Academic journal article Perception and Psychophysics

Multimodal Access to Verbal Name Codes

Academic journal article Perception and Psychophysics

Multimodal Access to Verbal Name Codes

Article excerpt

Congruent information conveyed over different sensory modalities often facilitates a variety of cognitive processes, including speech perception (Sumby & Pollack, 1954). Since auditory processing is substantially faster than visual processing, auditory-visual integration can occur over a surprisingly wide temporal window (Stein, 1998). We investigated the processing architecture mediating the integration of acoustic digit names with corresponding symbolic visual forms. The digits "1" or "2" were presented in auditory, visual, or bimodal format at several stimulus onset asynchronies (SOAs; 0, 75, 150, and 225 msec). The reaction times (RTs) for echoing unimodal auditory stimuli were approximately 100 msec faster than the RTs for naming their visual forms. Correspondingly, bimodal facilitation violated race model predictions, but only at SOA values greater than 75 msec. These results indicate that the acoustic and visual information are pooled prior to verbal response programming. However, full expression of this bimodal summation is dependent on the central coincidence of the visual and auditory inputs. These results are considered in the context of studies demonstrating multimodal activation of regions involved in speech production.

Environmental stimuli routinely produce multimodal sensory signals. These multimodal signals are initially encoded in separate sensory pathways that converge in certain subcortical (e.g., Dräger & Hubel, 1976; Jay & Sparks, 1984; Meredith & Stein, 1983) and cortical (e.g., Giard & Peronnet, 1999; Iacoboni, Woods, & Mazziotta, 1998; Kimura & Tamai, 1992; Wallace, Meredith, & Stein, 1992) areas. Behavioral studies have shown that congruent multimodal stimuli generally facilitate sensory processing (Todd, 1912), particularly when one signal is degraded or ambiguous (Bernstein, Chu, & Briggs, 1973; Sumby & Pollack, 1954). The processing advantage conferred by presentation of two stimuli, relative to either stimulus presented alone, is called the redundant signals e#ec/(Diederich, 1995; Diederich & Colonius, 1991; Diederich, Colonius, Bockhorst, & Tabeling, 2003; J. Miller, 1982, 1986). A robust redundant signals effect is often observed in studies of multimodal processing. In these experiments, observers are presented with multimodal (auditory and visual [A + V]) or with unimodal (auditory [A] or visual [V]) stimuli, and are required to respond identically to all stimuli (e.g., manual simple reaction time [RT], manual choice RT, or saccadic eye movement). The dependent variable in these behavioral paradigms can be either response accuracy (Ashby & Townsend, 1986; D. M. Green & Swets, 1966) or RT (Diederich & Colonius, 2004; Hughes, Nelson, & Aronchick, 1998; Hughes, Reuter-Lorenz, Nozawa, & Fendrich, 1994; J. Miller, 1982; Mordkoff & Yantis, 1991; Nickerson, 1973; Nozawa, Reuter-Lorenz, & Hughes, 1994; Raab, 1962; Townsend & Nozawa, 1995). The typical finding is that responses to multimodal signals are faster and more accurate than those to the unimodal signals, an effect that is also called bimodal summation.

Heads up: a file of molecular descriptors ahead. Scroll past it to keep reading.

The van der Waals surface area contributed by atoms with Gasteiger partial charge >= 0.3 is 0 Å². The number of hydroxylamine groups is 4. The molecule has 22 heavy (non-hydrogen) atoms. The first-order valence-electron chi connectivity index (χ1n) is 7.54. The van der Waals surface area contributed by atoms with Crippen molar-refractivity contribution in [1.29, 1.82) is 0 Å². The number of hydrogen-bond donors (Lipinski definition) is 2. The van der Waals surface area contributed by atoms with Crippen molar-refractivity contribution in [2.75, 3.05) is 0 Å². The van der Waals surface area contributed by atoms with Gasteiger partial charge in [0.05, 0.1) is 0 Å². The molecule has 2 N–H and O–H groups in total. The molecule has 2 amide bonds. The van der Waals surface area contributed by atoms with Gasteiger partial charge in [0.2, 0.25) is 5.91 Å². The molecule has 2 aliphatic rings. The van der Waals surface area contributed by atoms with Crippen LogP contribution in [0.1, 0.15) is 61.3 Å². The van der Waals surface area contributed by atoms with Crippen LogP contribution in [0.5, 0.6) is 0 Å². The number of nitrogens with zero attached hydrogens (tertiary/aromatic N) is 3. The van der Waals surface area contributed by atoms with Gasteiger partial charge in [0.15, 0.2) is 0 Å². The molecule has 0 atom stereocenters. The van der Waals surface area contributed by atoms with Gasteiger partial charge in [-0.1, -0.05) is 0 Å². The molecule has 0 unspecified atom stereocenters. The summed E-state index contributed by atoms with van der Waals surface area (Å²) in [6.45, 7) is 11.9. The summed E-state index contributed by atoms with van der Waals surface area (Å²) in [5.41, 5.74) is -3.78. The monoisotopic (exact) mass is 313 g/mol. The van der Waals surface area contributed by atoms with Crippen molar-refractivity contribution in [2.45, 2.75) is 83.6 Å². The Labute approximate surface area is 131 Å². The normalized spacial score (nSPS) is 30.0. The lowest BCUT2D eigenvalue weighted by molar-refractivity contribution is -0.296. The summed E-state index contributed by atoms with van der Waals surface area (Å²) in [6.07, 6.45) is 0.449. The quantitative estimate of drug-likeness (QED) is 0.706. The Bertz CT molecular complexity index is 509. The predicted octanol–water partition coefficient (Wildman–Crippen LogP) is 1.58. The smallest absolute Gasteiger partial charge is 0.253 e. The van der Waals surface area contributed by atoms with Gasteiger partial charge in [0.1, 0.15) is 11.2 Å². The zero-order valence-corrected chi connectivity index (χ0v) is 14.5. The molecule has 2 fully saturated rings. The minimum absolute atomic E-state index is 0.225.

There are several mechanisms that could produce the redundant signals effect, in general, and bimodal summation, in particular. Each of them represents a variant of parallel processing. To suggest that the processing of auditory and visual inputs occurs in parallel seems quite natural, since the initial processing of each modality occurs in different modality-specific pathways. Parallel processing simply means that information processing within these modality-specific pathways occurs concurrently. Processing may proceed in both the auditory and visual channels simultaneously, but need not end at the same time. Theoretical work has identified several important concepts related to parallel processing and has illustrated how they affect predicted levels of performance in a parallel processing architecture (e. …

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